California’s new affirmative-consent law for sexual relations on college campuses may not just ruin the lives of accused students – it could help provoke the “future unraveling of the Democratic coalition,” according to the liberal writer Jonathan Chait of New York:
It is a massive broadening of the legal definition of rape, and a new blow in the culture wars that will likely reverberate in ways liberals have barely begun to contemplate. …
The fact that we need to change cultural attitudes about sex itself underscores the fact that cultural attitudes about sex lie well outside the contours established by the state of California. What percentage of the last decade worth of Hollywood sex scenes, if acted out between college students in California, would technically constitute rape? A majority? Ninety percent? …
California isn’t merely attempting to set out to nudge the culture in this direction. It is reclassifying all sex that falls outside those still-novel ideas as rape. A law premised on this sort of sweeping, wholesale change is likely to fail.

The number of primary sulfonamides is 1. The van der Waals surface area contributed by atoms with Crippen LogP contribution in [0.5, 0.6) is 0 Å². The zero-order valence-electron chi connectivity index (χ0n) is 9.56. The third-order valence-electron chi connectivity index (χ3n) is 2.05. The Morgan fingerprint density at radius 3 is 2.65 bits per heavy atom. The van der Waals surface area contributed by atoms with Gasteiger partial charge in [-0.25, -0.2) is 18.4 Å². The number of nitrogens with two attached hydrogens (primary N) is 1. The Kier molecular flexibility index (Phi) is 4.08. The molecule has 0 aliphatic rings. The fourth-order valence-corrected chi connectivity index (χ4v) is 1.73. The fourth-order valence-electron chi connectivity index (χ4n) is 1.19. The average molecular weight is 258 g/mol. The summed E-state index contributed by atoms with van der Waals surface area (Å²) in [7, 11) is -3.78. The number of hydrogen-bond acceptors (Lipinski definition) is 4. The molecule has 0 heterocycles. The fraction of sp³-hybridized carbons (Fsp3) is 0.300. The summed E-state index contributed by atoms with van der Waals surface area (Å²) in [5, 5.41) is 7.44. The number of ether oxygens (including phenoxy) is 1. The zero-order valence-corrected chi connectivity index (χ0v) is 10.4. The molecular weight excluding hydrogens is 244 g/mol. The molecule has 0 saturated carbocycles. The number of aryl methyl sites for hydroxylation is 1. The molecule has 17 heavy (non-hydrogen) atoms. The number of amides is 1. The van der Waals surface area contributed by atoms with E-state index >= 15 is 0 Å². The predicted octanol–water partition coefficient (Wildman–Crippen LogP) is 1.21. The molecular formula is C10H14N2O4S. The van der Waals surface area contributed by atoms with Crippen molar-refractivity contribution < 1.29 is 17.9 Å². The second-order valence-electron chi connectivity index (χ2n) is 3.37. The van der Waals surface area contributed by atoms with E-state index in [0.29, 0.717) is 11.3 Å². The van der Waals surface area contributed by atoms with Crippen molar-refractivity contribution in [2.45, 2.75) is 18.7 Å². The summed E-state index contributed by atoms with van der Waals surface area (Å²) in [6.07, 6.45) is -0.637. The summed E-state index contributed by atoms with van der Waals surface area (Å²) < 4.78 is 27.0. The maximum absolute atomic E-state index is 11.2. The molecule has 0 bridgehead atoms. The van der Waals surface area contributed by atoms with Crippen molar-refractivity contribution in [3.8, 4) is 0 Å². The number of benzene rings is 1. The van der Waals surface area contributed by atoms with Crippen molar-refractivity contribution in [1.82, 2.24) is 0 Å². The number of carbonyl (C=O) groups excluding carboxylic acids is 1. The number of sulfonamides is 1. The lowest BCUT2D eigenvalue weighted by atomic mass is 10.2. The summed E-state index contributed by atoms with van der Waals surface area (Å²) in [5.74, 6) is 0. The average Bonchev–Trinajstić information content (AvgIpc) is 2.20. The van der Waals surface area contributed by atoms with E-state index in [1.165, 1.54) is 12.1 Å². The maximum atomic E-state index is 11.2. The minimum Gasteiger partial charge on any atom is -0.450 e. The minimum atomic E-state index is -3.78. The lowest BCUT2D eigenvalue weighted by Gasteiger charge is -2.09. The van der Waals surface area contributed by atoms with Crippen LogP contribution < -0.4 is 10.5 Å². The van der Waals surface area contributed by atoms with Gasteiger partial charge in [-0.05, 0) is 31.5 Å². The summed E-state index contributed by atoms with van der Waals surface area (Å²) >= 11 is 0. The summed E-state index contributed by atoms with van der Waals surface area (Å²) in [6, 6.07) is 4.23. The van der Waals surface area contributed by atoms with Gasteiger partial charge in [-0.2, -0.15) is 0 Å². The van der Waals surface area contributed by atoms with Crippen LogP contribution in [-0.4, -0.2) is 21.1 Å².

Noting one writer’s claim that the law won’t be triggered without a sexual-assault complaint, Chait retorts:
So the law will not come into play because nobody will actually try to enforce it. Instead, it will technically deem a large proportion of sexual encounters to be rape, but prosecutors will only enforce it if there is an accusation. And since most, and possibly nearly all, sexual encounters will legally be rape, then accusation will almost automatically result in conviction.
He’s also flabbergasted that affirmative-consent backers seem to think that wrongly convicting 2 to 8 percent of all accused people is justifiable collateral damage – and Chait says that number will probably grow, “which is directly attributable to the actions of California’s elected Democratic officials.”
Read the full article here.
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